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Media barrage from war causes stress

Children could also be affected if their viewing isn't monitored or if the images are not explained by adults, according to psychologists.

india Updated: Apr 08, 2003 21:24 IST

Psychologists say watching the 24-hour TV coverage of war in Iraq could be damaging the physical and mental health of some viewers, causing stress, sleepless nights, stomach pains and guilt in extreme cases.

Children could also be affected if their viewing isn't monitored or if the images are not explained by adults, according to psychologists interviewed by Reuters in several countries around the world.

The coverage of the war in Iraq has been the most extensive and vivid of any conflict, with live reports from journalists travelling with troops or based in Iraqi cities.

Michael Nuccitelli, psychologist and director of SLS Health, a clinic in Brewster, New York, said the coverage was addictive, like watching live sport on television.

"We are getting a blow by blow account," Nuccitelli said. "It's almost like watching a football game. It makes the viewer want to watch even more."

"That increases the visual imagery and is naturally going to kick up stress and anxiety," he added.

German psychologist Hildegard Adler said she had seen patients disturbed by the pictures, feeling fear or guilt, and insisted seemingly stable or unscarred people were not immune.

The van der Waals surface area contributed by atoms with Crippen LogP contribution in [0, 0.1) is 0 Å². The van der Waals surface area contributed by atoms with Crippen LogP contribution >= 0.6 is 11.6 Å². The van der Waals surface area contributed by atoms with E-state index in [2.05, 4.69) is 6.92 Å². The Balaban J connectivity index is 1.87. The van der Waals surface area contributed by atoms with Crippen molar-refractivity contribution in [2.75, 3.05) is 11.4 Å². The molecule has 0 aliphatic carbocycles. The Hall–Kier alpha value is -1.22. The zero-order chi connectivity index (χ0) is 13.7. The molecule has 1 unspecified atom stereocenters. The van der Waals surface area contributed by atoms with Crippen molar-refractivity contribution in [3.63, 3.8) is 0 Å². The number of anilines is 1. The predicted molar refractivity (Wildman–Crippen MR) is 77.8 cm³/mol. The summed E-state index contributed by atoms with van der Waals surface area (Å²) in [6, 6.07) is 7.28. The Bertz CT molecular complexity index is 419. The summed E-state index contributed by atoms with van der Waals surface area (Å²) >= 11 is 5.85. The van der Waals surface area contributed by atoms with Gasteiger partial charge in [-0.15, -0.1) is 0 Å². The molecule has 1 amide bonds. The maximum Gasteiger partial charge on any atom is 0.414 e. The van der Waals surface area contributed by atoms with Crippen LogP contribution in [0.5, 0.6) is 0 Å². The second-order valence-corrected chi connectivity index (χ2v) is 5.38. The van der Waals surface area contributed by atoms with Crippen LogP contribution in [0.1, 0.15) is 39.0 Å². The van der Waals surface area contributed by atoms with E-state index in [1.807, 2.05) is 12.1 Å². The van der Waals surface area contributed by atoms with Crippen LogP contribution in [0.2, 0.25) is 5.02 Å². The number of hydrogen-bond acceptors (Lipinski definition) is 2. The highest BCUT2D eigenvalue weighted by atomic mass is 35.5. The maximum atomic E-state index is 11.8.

"We are all sensitive to a greater or lesser degree," she said.

Patricia Saunders, a psychologist and director of Manhattan Mental Health Centresaid many people were not aware they are under increased stress.

"Our bodies express emotions too. People are having more headaches, stomach aches. I think there's an increase in minor kinds of infections. Stress suppresses the immune system."


Children could be affected by the reaction of adults close to them as much as by what they watch themselves, experts say.

"You don't know if you are suddenly going to see a picture on TV of women and children killed and you don't know what the impact on a child would be," said Friedhelm Lamprecht, director of psychosomatics and psychotherapy at Hanover Medical School.

He recommends not letting under sevens watch the war at all and would not allow under 14s to watch alone, instead seeking their thoughts and reassuring them afterwards.

Rita El-Khayat, a specialist in child psychology in Casablanca, Morocco, says she is reminded of her own childhood when Morocco was seeking independence from France.

"I felt that the adults were frightened, and that is very frightening for a child, because adults are supposed to be your protectors," she said.

She is concerned now that not all parents will do enough to explain the events to their children and believes the images may produce or reinforce anti-American and anti-Western sentiment.

"What people in the US don't realise is that this war is creating a generation of potential terrorists," she said.

Tony Flint, regional coordinator for Britain's Gulf Veterans and Families' Association, said the coverage had brought back many uncomfortable memories and made many veterans depressed.

"When I've heard soldiers shout 'Gas!', my immediate reaction is to freeze or put my hand down to find a respirator."

Some studying mental health believe the vivid pictures of war could stir our own violent instincts or lead to growing ambivalence to the suffering of others.

"It can incite the brutal and aggressive instinct embedded in human nature...As people are frequently exposed to violence, they become increasingly insensible to it," said Min Sung-gil, a psychiatrist at Seoul's Shinchon Severance Hospital.

The experts are unanimous in their advice to counter the stress -- stop watching.

"People really need to limit media exposure, especially TV. Keep it to one or two brief check-ins during the day. Do not leave the TV on for long periods of time," said Saunders.

First Published: Apr 08, 2003 21:24 IST